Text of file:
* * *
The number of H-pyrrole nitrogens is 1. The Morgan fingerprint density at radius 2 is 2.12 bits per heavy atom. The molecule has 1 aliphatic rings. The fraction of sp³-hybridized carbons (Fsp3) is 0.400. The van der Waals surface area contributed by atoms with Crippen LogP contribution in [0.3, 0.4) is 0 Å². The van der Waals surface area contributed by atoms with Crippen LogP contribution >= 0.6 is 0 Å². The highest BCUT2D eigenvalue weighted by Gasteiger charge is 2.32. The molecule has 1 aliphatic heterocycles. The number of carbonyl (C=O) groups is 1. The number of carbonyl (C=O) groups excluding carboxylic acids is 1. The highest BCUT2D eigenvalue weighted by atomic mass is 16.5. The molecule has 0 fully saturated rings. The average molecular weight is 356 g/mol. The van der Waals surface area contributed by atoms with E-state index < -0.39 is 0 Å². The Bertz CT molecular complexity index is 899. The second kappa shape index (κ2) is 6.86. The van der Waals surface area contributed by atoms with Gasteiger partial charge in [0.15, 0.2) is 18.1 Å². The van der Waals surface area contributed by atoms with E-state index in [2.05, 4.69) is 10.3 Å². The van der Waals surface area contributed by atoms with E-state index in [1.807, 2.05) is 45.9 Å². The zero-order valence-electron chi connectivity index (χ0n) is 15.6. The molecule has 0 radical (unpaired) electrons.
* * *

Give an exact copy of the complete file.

The number of H-pyrrole nitrogens is 1. The Morgan fingerprint density at radius 2 is 2.12 bits per heavy atom. The molecule has 1 aliphatic rings. The fraction of sp³-hybridized carbons (Fsp3) is 0.400. The van der Waals surface area contributed by atoms with Crippen LogP contribution in [0.3, 0.4) is 0 Å². The van der Waals surface area contributed by atoms with Crippen LogP contribution >= 0.6 is 0 Å². The highest BCUT2D eigenvalue weighted by Gasteiger charge is 2.32. The molecule has 1 aliphatic heterocycles. The number of carbonyl (C=O) groups is 1. The number of carbonyl (C=O) groups excluding carboxylic acids is 1. The highest BCUT2D eigenvalue weighted by atomic mass is 16.5. The molecule has 0 fully saturated rings. The average molecular weight is 356 g/mol. The van der Waals surface area contributed by atoms with E-state index < -0.39 is 0 Å². The Bertz CT molecular complexity index is 899. The second kappa shape index (κ2) is 6.86. The van der Waals surface area contributed by atoms with Gasteiger partial charge in [0.15, 0.2) is 18.1 Å². The van der Waals surface area contributed by atoms with E-state index in [2.05, 4.69) is 10.3 Å². The van der Waals surface area contributed by atoms with E-state index in [1.807, 2.05) is 45.9 Å². The zero-order valence-electron chi connectivity index (χ0n) is 15.6. The molecule has 0 radical (unpaired) electrons.